It’s no secret that video game programming can come with its fair share of faults. From coding not going the developers’ way, to tricky designs, all the way to errors in development, many different kinds of mistakes can be made along the way.
There are a few instances in gaming, however, when these issues have actually played in the developers’ favour. Who would have thought that limitations in consoles could have created entirely new gaming genres, or that some of the most well-known features in video games to date were actually unintentional? Certainly not the developers in question, that’s for sure, but they most likely ended up being thankful for those mistakes in the aftermath.
In this list, we will be breaking down 10 ‘happy accidents’ in development, where slip-ups that weren’t supposed to happen were instead kept around. Some got through to the audiences without the developers’ knowledge, while others were mistakes made in production that were eventually appreciated. Regardless of the reason, some of gaming’s most iconic features came about by pure mistake, but were recognised as gold instead of as trash.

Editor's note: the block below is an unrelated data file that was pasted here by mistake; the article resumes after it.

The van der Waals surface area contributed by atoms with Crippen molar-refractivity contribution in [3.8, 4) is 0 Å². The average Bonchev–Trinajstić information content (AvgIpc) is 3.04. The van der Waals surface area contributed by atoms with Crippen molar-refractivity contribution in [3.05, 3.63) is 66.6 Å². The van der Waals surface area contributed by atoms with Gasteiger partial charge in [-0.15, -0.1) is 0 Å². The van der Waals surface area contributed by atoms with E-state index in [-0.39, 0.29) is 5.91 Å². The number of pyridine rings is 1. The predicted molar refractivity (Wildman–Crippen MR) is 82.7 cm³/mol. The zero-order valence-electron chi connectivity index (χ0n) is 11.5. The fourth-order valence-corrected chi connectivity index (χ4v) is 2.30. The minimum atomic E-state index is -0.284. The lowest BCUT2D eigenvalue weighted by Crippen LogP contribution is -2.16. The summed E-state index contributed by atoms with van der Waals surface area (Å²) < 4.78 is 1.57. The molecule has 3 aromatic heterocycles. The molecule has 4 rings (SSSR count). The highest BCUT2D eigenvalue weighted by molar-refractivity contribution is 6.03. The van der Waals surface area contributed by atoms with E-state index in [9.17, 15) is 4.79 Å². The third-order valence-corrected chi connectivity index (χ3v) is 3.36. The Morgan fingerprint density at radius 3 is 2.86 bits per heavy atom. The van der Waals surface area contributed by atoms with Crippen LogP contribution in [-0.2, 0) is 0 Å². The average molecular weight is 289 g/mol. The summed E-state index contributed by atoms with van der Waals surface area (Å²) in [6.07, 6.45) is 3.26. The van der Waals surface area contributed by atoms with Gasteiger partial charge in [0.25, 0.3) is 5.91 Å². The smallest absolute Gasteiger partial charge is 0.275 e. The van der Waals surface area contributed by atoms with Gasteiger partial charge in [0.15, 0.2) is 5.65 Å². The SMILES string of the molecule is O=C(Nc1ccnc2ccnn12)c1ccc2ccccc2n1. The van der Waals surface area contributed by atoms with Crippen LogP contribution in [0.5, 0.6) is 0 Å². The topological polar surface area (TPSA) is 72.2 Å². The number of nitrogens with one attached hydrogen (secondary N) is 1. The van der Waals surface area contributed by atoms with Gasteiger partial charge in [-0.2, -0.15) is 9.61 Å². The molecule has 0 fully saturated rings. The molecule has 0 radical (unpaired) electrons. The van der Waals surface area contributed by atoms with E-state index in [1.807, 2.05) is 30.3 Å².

10. Easter Eggs
Starting this list off is the phenomenon of “Easter eggs” in gaming: secret features found hidden in the games themselves. The very first one created, however, was not exactly intended to be there.
The Atari 2600's Adventure was relatively popular at the time of its release, but its creator was never given an ounce of credit. That’s right, the entire game was created by one Atari employee, but he never saw recognition for his work! Rough. He wasn’t willing to be forgotten in a hurry, though. Remember the name: Warren Robinett.
Irritated at the lack of credit he would see for his efforts on Adventure, Robinett decided to exact his revenge in an ever-so-subtle way. In 1980, video games often suffered from a glitch known as “sprite flickering” — when too many sprites were loaded onto one screen, they often flashed and flickered in eye-searing ways. Robinett cleverly used this glitch to his advantage.
Hiding one singular-pixel item on one of the level’s floor tiles, Robinett made this item capable of activating a secret room. The room was empty, and served no purpose to the gameplay, but it held a message. Written on the floor of the room were four iconic words:
“CREATED BY WARREN ROBINETT”
Petty or genius? Whatever your opinion on Robinett’s act of defiance — which went unnoticed by Atari until the game was released out into the hands of its players — it went on to accidentally create one of the most famous features of video gaming today: the Easter egg.